Drinker Biddle & Reath LLP urged a California judge Thursday to toss the remaining claims in a $30 million suit over an ex-associate’s firing, arguing she was an at-will employee let go for “mediocre” work, not the victim of “stealth layoffs” as she claims.
A California federal judge on Tuesday tossed allegations that Sempra Energy and subsidiary SoCalGas misled shareholders by hiding the strain facing their infrastructure ahead of the massive Aliso Canyon natural gas leak, saying investors had failed to show specific evidence of deception.
A California magistrate judge has recommended approving Giumarra Vineyards Corp.’s $6.1 million deal that would resolve a class action claiming the vineyard didn’t provide field workers with meal breaks or reimburse them for tools, but recommended reducing the requested attorneys’ fees from $2.15 million to $1.5 million.
An immigrant can pursue retaliation claims against his former employer’s attorney, who arranged to get him deported for filing a wage-and-hour suit, the Ninth Circuit ruled in a published opinion Thursday.
A California federal judge on Thursday granted preliminary approval to Cogent Communications’ $3 million deal to end class action claims that the internet provider shorted the overtime payments of over 300 workers and purposely kept them in the dark about the state’s labor laws.
Uber Technologies Inc. must disclose driver information to the San Francisco tax collector in response to the city’s attempt to verify that drivers are securing business licenses in accordance with local law, a Superior Court judge said Thursday, while the company continues to voice privacy concerns.
The founder of a “unique confectionary dessert cake,” Cupcake Sushi, sued her rival, Sushi Sweets, in California federal court on Wednesday, claiming it infringed her patented creation after a pastry chef ran off with her recipes and other trade secrets and opened a new business behind her back.
Former Uber Technologies Inc. CEO Travis Kalanick knew last year that a then-engineer possessed trade secrets from Waymo LLC, Alphabet Inc.’s self-driving car unit said Wednesday while arguing that Uber must prove to a California federal court that it shouldn’t be held in contempt for its repeated failure to surrender the documents.
Pointing to an auction result 17 times higher than the minimum cash offer, a trustee for bankrupt Molycorp Minerals LLC is urging a Delaware judge to approve the rare earth mine site’s $20.5 million sale to an investor group and set aside remaining objections.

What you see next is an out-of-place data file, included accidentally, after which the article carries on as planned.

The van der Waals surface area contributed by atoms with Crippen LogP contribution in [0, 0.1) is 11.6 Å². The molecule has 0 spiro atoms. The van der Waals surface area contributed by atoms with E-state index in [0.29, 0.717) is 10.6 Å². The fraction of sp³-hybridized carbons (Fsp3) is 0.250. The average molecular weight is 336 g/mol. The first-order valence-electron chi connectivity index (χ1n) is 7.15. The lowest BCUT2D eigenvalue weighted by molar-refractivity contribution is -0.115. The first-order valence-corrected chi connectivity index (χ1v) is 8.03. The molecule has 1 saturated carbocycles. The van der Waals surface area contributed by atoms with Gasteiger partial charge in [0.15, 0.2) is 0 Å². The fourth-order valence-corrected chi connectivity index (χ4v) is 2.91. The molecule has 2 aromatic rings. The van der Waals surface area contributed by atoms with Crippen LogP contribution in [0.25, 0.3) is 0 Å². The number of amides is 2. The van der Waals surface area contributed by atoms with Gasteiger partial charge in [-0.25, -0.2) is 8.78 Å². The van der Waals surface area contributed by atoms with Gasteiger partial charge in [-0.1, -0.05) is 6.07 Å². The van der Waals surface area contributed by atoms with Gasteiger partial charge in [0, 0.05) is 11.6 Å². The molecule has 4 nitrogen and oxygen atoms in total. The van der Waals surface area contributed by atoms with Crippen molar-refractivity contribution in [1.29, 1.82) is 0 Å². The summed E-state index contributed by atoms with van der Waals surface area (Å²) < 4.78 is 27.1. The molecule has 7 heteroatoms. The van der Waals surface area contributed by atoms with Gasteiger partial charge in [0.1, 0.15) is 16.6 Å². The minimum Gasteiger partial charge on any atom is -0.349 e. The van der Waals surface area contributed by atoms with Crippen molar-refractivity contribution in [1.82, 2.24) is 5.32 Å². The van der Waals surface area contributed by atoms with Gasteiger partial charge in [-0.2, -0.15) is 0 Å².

Anti-abortion activists asked Thursday that U.S. District Judge William Orrick III be disqualified from a suit seeking to block their hidden-camera videos of abortion provider meetings, arguing he once sat on the board of an group that hosts a Planned Parenthood clinic and that his wife "liked" posts expressing pro-choice views on Facebook.
Hogan Lovells has brought on another member of the Silicon Valley powerhouse transactions team it hired from Weil Gotshal & Manges LLP in April, adding a partner with experience representing technology and life sciences companies in U.S. and international mergers, acquisitions and other matters.
The Ninth Circuit declined Wednesday to revive a case challenging a Chippewa Cree tribal court’s dismissal of an injury lawsuit against the Montana tribe’s housing authority on the basis of tribal sovereign immunity.
Consumers suing Alere Inc. over allegedly defective home blood-clot testing kits asked a California federal judge Wednesday for class certification in multiple states.
The Ninth Circuit on Thursday upheld a lower court’s decision to allow sailors to pursue their $1 billion lawsuit against Tokyo Electric Power Co. over radiation injuries they allegedly suffered during their response to the 2011 Fukushima nuclear disaster.
Mintz Levin Cohn Ferris Glovsky and Popeo PC has hired two Sedgwick LLP litigators specialized in product liability disputes in the life science industries to join the firm’s expanding Los Angeles office, Mintz Levin said Thursday.
A California appellate court on Wednesday said the Metropolitan Water District of Southern California can’t tack a rate designed to fund water conservation programs onto the rate it charges the San Diego County Water Authority for transporting water, saying a lower court has to recalculate damages awarded to the water authority.